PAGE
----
It’s a dirty trick, really: setting a movie in Kolkata during Durga Puja, knowing that this very fact would make it nearly impossible for me to find fault with it. I lived in Kolkata for around 6 years as a grad student, and I haven’t lived in any city before or since that I have loved quite as much.

The Kolkata of Kahaani is not the city you see in most other movies. When a heavily pregnant Vidya Venkatesan Bagchi arrives at Dum Dum airport, she asks the cab driver to take her to Kalighat police station to file a missing persons report on her husband. You don’t see establishing shots of Howrah bridge and Victoria memorial like you would in a lesser movie, because:

  1. Sujoy Ghosh wants to get on with the story right away, and (more importantly)
  2. If you had to get to Kalighat from the airport, you would most likely not take a route that involves Howrah bridge.

You often hear about a location being another character in a movie. Filmmakers often use this phrase in pre-release publicity, and it was bandied about in this case as well. And you know what, I have never quite understood what it meant. But what I do understand is when the location of a story is so integral to its milieu that the broad outlines disappear and all that remains are the little details that provide the place’s real signature. Kahaani is set in the Kolkata I know and love, not in tourist postcard version.

But I digress. Let us get back to poor Bidda Bagchi (the V-to-B substitution is well known to non-Bengalis by now, but this name provides evidence of another quirk of Bengali pronunciation — when you have a bunch of consonants bunched together, you just say the first one twice and move on, sort of like a Taylor series approximation — and I digress again, sorry)…

She files a missing persons report, goes to the guest house where her husband said he was staying, goes to his workplace… here is a woman who realizes that she needs to find her husband herself, rather than rely upon law enforcement officials whose computers display “System Error” more often than search results. She is helped by a sympathetic cop named Rana, hindered by a foul-mouthed, less-than-sympathetic Intelligence Bureau officer named Khan, stared at by passers-by, threatened, nearly killed, and yanked around by the clues piling up around two men — one (her husband) whose existence the error-prone systems refuse to acknowledge, and another whose existence the IB wishes to cover up.

Through it all, she remains stoic, even good-humoured. She follows the clues to wherever they lead her, picking locks and hacking computers along the way (you do realize I’m a cop, don’t you, asks an exasperated Rana at one point) until she finds what she wants. The story has a big twist at this point, which I will not spoil for you except to say that I am not completely convinced that the story adds up perfectly in hindsight.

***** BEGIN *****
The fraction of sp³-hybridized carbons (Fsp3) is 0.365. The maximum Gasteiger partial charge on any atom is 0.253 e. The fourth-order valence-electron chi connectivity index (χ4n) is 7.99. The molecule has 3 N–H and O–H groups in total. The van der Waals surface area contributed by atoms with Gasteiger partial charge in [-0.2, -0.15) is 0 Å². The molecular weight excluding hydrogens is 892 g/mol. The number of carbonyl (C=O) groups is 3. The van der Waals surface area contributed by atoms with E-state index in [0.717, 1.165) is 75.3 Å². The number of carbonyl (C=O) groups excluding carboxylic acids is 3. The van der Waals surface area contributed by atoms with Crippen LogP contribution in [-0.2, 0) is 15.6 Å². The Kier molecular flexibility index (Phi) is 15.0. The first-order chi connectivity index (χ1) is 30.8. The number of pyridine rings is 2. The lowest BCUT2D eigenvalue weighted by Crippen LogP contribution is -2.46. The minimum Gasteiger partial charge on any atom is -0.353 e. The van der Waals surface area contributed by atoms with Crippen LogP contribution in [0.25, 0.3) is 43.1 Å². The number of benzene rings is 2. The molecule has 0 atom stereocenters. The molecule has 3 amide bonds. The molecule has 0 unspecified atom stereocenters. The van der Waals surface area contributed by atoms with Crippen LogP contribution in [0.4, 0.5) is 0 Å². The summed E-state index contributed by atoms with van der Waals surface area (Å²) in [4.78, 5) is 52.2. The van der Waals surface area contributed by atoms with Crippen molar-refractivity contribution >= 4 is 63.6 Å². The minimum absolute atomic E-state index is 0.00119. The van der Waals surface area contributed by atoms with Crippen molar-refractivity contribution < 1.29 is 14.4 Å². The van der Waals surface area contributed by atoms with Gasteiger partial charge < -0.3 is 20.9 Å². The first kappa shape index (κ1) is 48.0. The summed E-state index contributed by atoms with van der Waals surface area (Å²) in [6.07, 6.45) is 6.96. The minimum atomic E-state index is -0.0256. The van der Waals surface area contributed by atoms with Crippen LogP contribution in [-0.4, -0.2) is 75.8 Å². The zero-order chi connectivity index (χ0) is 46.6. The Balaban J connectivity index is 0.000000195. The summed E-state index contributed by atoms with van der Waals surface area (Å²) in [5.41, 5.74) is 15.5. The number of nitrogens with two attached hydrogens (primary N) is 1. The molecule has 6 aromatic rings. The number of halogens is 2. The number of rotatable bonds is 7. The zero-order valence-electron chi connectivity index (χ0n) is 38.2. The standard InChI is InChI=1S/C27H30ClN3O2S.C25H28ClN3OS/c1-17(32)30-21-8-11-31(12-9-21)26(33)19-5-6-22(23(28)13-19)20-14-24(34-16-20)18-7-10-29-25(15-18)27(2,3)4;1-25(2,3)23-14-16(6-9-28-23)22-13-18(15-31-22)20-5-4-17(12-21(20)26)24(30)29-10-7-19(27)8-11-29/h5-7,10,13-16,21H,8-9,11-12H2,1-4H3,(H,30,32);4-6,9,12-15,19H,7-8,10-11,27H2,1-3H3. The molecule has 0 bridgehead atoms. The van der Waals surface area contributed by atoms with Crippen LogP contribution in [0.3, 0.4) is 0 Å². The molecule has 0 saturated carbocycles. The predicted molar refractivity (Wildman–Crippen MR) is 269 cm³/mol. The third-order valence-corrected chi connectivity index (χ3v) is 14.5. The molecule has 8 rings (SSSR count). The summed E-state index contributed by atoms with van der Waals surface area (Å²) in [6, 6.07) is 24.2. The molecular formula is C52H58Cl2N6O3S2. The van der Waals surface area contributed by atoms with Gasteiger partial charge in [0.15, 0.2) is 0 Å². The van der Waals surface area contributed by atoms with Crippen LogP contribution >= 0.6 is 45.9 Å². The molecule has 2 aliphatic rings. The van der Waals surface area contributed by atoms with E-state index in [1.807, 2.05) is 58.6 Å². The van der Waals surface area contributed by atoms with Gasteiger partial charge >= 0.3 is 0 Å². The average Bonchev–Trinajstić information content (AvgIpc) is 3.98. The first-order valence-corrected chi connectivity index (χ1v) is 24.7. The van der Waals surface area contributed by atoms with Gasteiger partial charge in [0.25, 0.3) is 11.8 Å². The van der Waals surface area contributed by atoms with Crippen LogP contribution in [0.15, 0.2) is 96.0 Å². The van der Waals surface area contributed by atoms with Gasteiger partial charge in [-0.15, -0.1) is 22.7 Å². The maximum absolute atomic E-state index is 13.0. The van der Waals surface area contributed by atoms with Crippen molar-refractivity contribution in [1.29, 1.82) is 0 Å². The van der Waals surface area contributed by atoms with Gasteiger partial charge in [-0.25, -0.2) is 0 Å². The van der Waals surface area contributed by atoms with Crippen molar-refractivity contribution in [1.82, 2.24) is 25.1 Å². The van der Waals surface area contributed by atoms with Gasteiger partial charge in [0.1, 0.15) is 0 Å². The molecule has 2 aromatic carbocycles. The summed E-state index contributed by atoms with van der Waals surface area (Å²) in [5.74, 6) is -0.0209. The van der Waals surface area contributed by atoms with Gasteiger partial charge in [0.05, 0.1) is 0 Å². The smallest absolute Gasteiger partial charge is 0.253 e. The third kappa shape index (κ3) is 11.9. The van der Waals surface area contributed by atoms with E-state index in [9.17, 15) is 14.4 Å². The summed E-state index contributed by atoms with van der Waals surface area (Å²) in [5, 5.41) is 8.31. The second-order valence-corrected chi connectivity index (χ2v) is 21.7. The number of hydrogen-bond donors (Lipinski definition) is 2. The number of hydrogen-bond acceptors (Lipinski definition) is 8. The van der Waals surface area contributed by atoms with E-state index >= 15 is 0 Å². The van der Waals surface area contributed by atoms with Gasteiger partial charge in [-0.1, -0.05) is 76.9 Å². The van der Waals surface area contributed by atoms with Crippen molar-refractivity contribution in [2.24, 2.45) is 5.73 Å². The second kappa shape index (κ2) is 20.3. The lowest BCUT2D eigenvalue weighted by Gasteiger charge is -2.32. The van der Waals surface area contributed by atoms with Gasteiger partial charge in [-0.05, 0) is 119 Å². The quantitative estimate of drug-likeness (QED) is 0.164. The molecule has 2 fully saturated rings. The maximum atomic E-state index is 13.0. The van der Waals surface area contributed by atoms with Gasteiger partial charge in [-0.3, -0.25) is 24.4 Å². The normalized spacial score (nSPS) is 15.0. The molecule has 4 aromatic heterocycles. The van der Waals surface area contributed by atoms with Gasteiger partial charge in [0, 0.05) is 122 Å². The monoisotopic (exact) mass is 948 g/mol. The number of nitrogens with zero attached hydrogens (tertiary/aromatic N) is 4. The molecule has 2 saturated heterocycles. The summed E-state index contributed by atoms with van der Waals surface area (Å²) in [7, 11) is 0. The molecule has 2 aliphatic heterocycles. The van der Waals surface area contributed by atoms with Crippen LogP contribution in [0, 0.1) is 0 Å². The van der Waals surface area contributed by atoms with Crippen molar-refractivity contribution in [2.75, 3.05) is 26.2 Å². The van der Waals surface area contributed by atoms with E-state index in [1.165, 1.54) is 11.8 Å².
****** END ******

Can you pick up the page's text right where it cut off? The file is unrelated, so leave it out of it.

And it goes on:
But that is, to be fair, a small quibble. The real pleasure of the film is not the story but the manner of its telling. The pace is unrelenting, but still finds space for little pleasures — the odd sarcastic response, a little teasing on a tram ride, a completely understandable crush. The characters are uniformly interesting (the standout being Bob Biswas, whose day job as a life insurance agent is probably the film’s funniest running gag) and the performances match up.

But the best aspects, I think, are the camerawork and the editing. If you have been on the streets of Kolkata during Durga Puja, the one thing you will remember most vividly is how crowded it gets. It’s as if nobody is staying home watching TV. With so many people around, you will most likely feel like you are constantly being stared at. Somewhat expected when you are waddling around at a brisk pace looking like you might go into labor any second now, but invaluable when you’re the protagonist in the midst of a thriller and the director wishes to ratchet up the paranoia. And while all this happens against the backdrop of a sleepy metropolis waking up to its own beauty, you even get your obligatory shots of Victoria Memorial and Howrah Bridge. Happy?

A couple of bookkeeping entries to end this post:

  1. I have not said anything about Vidya Balan. I don’t need to. Let’s just say that I cannot imagine anyone else doing this part — Tamilian with an affinity for Bengalis, woman with lousy luck/taste in men, character requiring a strong performer to do it justice — and move on.
  2. Much of this review has involved digressing in the middle of a sentence to fill in a detail that captivated me. Life in Kolkata is a bit like that.
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